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Wednesday, October 31, 2012

So I Bought an Embroidery Machine

What was I thinking?!  Days before I left to go to the Sewing Summit, I ordered a Brother PE770 embroidery machine off of Amazon.

I had debated the idea of purchasing an embroidery machine for some time, but it was my friend Lila's oohing and aahing over a couple of "stinkin' cute" reversible dresses that my friend RaeAnna (of Sewing Mama RaeAnna) appliqued for me that pushed me over the edge!  Before I knew it, I was researching machines and placing an order!  I had no idea what I was getting myself into!  Ha!

It was at least a week after I returned from my trip before I could really try out my new "toy", and things didn't go so well at first.  During my test run of the new embroidery machine, the upper thread wrapped around a small piece of felt that is attached to the bobbin case with some adhesive on the back. Of course the machine jammed, and I had to take the metal plate off just to clean out the mess.  The little piece of felt was now not so sticky anymore and several more similar failures occurred.

At the time, I really had no idea what was the best stabilizer to use with cotton quilting fabric or knit fabric.  I asked the ladies at the embroidery machines at Joann's and was directed to a package of tear-away stabilizer. I'm sure tear-away stabilizer works well for some applications, but I did not like it!

After discussing these issues with RaeAnna several more times as well as consulting numerous online resources and a Facebook embroidery group, I decided to try some of the Pellon #40 cut away stabilizer.  I also took a little Elmer's stick glue and stuck that little felt piece back down to my bobbin case (because the Brother authorized service rep said it would be at least 3 weeks before he could even look at my machine).  After making these adjustments as well as tightening the bobbin screw about an eighth of a turn, I finally had success!

I made a couple more test runs and then made my daughter this cute little t-shirt!  My first appliqued item!  Yay!

Now my friend Lila had a friend who wanted me to make her granddaughter a similar "stinkin' cute" little reversible dress.  After exchanging emails and pictures of fabric and applique designs back and forth Monday morning, this is what I made...

Don't you just love this little turkey?  I used Joel Dewberry's Heirloom fabrics for the appliqued feathers.

Covered button for the closure on the back using more of the Heirloom fabric.

And for the reverse side of the dress, we have a cute elf shoe filled with a lolly pop and candy cane.  I just love the soft pink and green colors!  Don't you?  The shoe fabric is the green on green chevron from Riley Blake Designs.

This font is called "Bonnie", and I purchased it from 8 Claws and a Paw. RaeAnna told me about My Editor free embroidery software that I downloaded and used to merge the individual letters of the name into one embroidery file for my machine.  It was pretty simple to use, especially since RaeAnna walked me through it over the phone!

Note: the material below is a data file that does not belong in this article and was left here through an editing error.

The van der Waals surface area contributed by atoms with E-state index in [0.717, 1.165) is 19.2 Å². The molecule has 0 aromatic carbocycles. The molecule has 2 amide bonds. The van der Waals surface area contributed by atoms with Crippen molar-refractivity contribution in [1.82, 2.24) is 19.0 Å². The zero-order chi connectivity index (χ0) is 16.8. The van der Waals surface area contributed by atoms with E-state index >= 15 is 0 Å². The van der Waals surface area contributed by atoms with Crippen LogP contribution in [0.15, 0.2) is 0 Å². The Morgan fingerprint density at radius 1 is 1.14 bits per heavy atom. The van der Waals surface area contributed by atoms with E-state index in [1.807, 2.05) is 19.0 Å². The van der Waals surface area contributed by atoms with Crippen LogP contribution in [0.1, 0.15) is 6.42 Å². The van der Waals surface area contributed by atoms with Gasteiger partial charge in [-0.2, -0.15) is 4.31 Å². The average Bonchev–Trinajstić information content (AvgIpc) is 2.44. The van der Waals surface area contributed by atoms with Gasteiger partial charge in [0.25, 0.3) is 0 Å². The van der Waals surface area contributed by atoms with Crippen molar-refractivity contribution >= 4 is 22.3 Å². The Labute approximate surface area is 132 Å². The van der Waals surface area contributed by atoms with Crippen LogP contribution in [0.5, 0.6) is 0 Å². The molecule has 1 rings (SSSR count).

Covered button for the closure on this side of the dress as well.

I know I still have a lot to learn, but I was extremely pleased with the end result.  I certainly hope that little Lucy will enjoy her new dress as much as my daughter and Lila's daughter have enjoyed theirs!  Thanks again, RaeAnna, for all your help!  I hope I'll eventually be able to embroider as well as you!

Saturday, October 27, 2012

Chevron Washi Tunic

Has anyone else caught the Made by Rae Washi Dress/Tunic fever?!  I know I have!  This tunic is my second Washi pattern item, the first was a Washi dress, and I think I love it even more than the dress!

And I just learned that Rae has added a pattern piece for adding long sleeves!  I can't wait to try that out.

If you recall from my post on making the Washi dress, I didn't make a muslin before I jumped right in and made the real thing.  The fit of that dress was quite good, but there were a few things I wanted to do differently when I put together the tunic.

First of all, I lowered by about a half inch the dart for the bust.  In order to do this, I just traced the pattern bodice piece again and adjusted the dart location accordingly.  This made the bodice of the top fit better on me for sure.

Secondly, I started the rows of shirring about 3/4" to 1" lower than where the pattern specified.  This adjustment also provided me with a better fit by preventing the back from having that "riding up my back" feeling.

Next, I used Rae's video tutorial on how to line the bodice of the top instead of using facings.  I pretty much knew how to do this already, but I watched it completely because you never know when you might learn a new trick or two! For my bodice lining, I used some basic muslin fabric.  It's very soft and matched the light colored chevron on my fabric.

I don't remember Rae's tutorial including under stitching of the lining along the neckline, but I added this in order to help keep the neckline seam nice and smooth.  

I'm not a big fan of hand sewing, so if you are one of those people that wants the inside of a garment to look as lovely as the outside, then you better skip this next picture!

From now on, I'll definitely be lining the bodice instead of using facings.  This method was just as quick and easy, but in the end, you don't have to worry about the facing pieces trying to pop out the neck opening.

And the final adjustment I tried to make didn't work out like I had hoped. When I made the dress, I went with the U-shaped cutout along the neckline, but I felt like the top was constantly gaping open.  For the tunic, I decided go with the basic scoop neckline and cut the shoulder width and neckline by the XS size of the pattern while using the M size for everything else.  Sadly, this didn't resolve my problem as you can see in some of the pictures.